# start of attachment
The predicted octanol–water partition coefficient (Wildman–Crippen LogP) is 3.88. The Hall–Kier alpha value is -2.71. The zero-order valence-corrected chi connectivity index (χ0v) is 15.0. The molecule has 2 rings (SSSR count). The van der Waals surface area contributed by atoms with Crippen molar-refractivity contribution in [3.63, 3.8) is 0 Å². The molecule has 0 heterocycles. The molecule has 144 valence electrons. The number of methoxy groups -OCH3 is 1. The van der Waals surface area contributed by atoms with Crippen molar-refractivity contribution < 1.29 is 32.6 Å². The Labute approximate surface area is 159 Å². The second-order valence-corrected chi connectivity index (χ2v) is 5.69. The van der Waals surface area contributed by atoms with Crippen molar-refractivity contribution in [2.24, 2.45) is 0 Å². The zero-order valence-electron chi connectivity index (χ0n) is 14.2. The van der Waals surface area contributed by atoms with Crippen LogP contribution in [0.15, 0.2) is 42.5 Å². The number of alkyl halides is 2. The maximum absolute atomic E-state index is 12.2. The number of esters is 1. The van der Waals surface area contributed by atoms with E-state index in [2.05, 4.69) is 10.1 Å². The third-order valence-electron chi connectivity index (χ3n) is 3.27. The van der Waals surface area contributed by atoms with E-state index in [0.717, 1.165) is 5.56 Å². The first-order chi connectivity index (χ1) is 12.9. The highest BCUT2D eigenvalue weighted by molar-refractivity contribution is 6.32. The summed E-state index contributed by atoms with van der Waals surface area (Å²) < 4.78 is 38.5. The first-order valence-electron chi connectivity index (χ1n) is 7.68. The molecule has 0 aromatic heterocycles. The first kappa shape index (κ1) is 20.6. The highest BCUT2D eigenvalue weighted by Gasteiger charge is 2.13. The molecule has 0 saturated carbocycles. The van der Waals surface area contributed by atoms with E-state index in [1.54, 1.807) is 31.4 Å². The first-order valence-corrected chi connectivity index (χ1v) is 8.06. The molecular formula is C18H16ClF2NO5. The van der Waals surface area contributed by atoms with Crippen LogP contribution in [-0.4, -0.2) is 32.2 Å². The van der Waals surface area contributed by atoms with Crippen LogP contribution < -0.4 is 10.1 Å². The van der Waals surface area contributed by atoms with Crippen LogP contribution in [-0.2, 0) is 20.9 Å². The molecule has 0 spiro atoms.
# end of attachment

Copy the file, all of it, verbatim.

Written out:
The predicted octanol–water partition coefficient (Wildman–Crippen LogP) is 3.88. The Hall–Kier alpha value is -2.71. The zero-order valence-corrected chi connectivity index (χ0v) is 15.0. The molecule has 2 rings (SSSR count). The van der Waals surface area contributed by atoms with Crippen molar-refractivity contribution in [3.63, 3.8) is 0 Å². The molecule has 0 heterocycles. The molecule has 144 valence electrons. The number of methoxy groups -OCH3 is 1. The van der Waals surface area contributed by atoms with Crippen molar-refractivity contribution < 1.29 is 32.6 Å². The Labute approximate surface area is 159 Å². The second-order valence-corrected chi connectivity index (χ2v) is 5.69. The van der Waals surface area contributed by atoms with Crippen molar-refractivity contribution in [2.24, 2.45) is 0 Å². The zero-order valence-electron chi connectivity index (χ0n) is 14.2. The van der Waals surface area contributed by atoms with Crippen LogP contribution in [0.15, 0.2) is 42.5 Å². The number of alkyl halides is 2. The maximum absolute atomic E-state index is 12.2. The number of esters is 1. The van der Waals surface area contributed by atoms with E-state index in [2.05, 4.69) is 10.1 Å². The third-order valence-electron chi connectivity index (χ3n) is 3.27. The van der Waals surface area contributed by atoms with E-state index in [0.717, 1.165) is 5.56 Å². The first-order chi connectivity index (χ1) is 12.9. The highest BCUT2D eigenvalue weighted by molar-refractivity contribution is 6.32. The summed E-state index contributed by atoms with van der Waals surface area (Å²) < 4.78 is 38.5. The first-order valence-electron chi connectivity index (χ1n) is 7.68. The molecule has 0 aromatic heterocycles. The first kappa shape index (κ1) is 20.6. The highest BCUT2D eigenvalue weighted by Gasteiger charge is 2.13. The molecule has 0 saturated carbocycles. The van der Waals surface area contributed by atoms with E-state index in [1.54, 1.807) is 31.4 Å². The first-order valence-corrected chi connectivity index (χ1v) is 8.06. The molecular formula is C18H16ClF2NO5. The van der Waals surface area contributed by atoms with Crippen LogP contribution in [-0.4, -0.2) is 32.2 Å². The van der Waals surface area contributed by atoms with Crippen LogP contribution < -0.4 is 10.1 Å². The van der Waals surface area contributed by atoms with Crippen LogP contribution in [-0.2, 0) is 20.9 Å². The molecule has 0 spiro atoms.